The ruler of the bathhouse is the bannik and his wife, the bainikha, bannaia or even bannaia babushka if one wished to take an affectionate, respectful tone with her. Bannik literally means “bathhouse spirit.”
The bannik is usually visualized as a little old one-eyed man. He is usually naked but lack of clothing is appropriate to the bathhouse environment. Banniks are a race of spirits; each bania has a resident bannik who may or may not have a wife and/or children, too. Devout Christians identified these spirits as evil demons; those with other spiritual orientations describe the bannik as volatile, temperamental, and grouchy but potentially helpful.
The bania is the prescribed location for threshold experiences. Magical traditions involving birth, death, and marriage took place in the bania:
Brides prepared for their nuptials in the bania
Corpses were laid out, cleansed, and prepared for interment in the bania
Babies were born in the bathhouse, and the bannik is believed to personally welcome babies to Earth.
The bannik, like most spirits, generally maintains invisibility. Allegedly if one wished to actually see the bannik or make personal contact with him, one must go to the bathhouse after dark, preferably at midnight. One must then step halfway into the bathhouse by hovering over the threshold and placing only the right foot inside. Meanwhile, remove the cross from around your neck, put it on the ground outside the bathhouse and place your left heel over it.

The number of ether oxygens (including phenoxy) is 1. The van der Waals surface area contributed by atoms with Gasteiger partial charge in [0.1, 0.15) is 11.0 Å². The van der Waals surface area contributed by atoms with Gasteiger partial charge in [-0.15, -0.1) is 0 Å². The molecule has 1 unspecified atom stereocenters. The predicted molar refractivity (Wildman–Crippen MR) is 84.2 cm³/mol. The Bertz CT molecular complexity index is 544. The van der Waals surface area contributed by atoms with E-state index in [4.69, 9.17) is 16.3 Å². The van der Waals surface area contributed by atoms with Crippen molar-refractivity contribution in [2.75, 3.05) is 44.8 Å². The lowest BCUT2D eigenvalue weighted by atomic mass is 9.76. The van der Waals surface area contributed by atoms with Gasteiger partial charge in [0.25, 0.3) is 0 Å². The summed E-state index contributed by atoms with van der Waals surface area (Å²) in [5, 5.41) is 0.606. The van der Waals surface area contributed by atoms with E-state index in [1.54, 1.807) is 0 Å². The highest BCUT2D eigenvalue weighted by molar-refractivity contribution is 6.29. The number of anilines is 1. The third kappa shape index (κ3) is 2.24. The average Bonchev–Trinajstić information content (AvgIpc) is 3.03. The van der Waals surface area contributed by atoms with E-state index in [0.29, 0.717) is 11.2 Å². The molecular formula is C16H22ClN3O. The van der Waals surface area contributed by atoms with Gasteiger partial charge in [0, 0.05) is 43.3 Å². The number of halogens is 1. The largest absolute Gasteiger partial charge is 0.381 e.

There are two ways to interpret this ritual. The standard explanation identifies the bannik with the devil and suggests that contact is diabolical and anti-Christian. The action of stepping or indeed stamping, if done with passion, is the equivalent of religious desecration. In more devoutly Christian regions, the bannik was explicitly identified with the devil and so going to see him was akin to the classical diabolical pact. (See HORNED ONE: The Devil.)
The alternative explanation suggests that the bannik is a pre-Christian spirit whose rites have been neglected and forbidden since the rise of Christianity. People continue to frequent bathhouses but offerings given are half-hearted and not up to pre-Christian standards. In order to inaugurate a new relationship, the bannik needs a commitment and needs to know where you stand.
Corresponding to the tenets of Russian double-faith, some might profess Christianity in the daytime but at night venture to the bathhouse to engage in older ancestral rituals: removing emblems of Christianity identifies these ritualists to the bannik.
The bannik is not the only spirit to consider the bania home. The Rozhanitsy, Russian fate goddesses or fairies, live in the bathhouse, too, not to be confused with that other set of goddesses also known as Rozhanitsy. (See HORNED ONE: Rozhanitsy.)
The word rozhanitsy derives from the Russian rodit, “to give birth.” In many traditions, birth fairies travel to the baby’s home to proclaim the baby’s destiny. For the rozhanitsy, however, an offering table is set up in the bania where babies were traditionally born. The rozhanitsy are present and attend the birth. Images of these rozhanitsy squatting like a laboring woman, arms flung open wide, were once popularly embroidered onto Russian women’s sacred embroideries and napkins. (See FAIRY-TALE WITCHES: Russian Fairy Tales.)
Similar bathhouse traditions may once have extended throughout Slavic regions. Goddess Pirta Mate, “Mother of the Bathhouse,” for instance, is the presiding spirit of the Latvian bathhouse. Similar to the bania, in pre-Christian Latvia the bathhouse was where babies were born and the scene for rituals associated with birth, marriage, and death.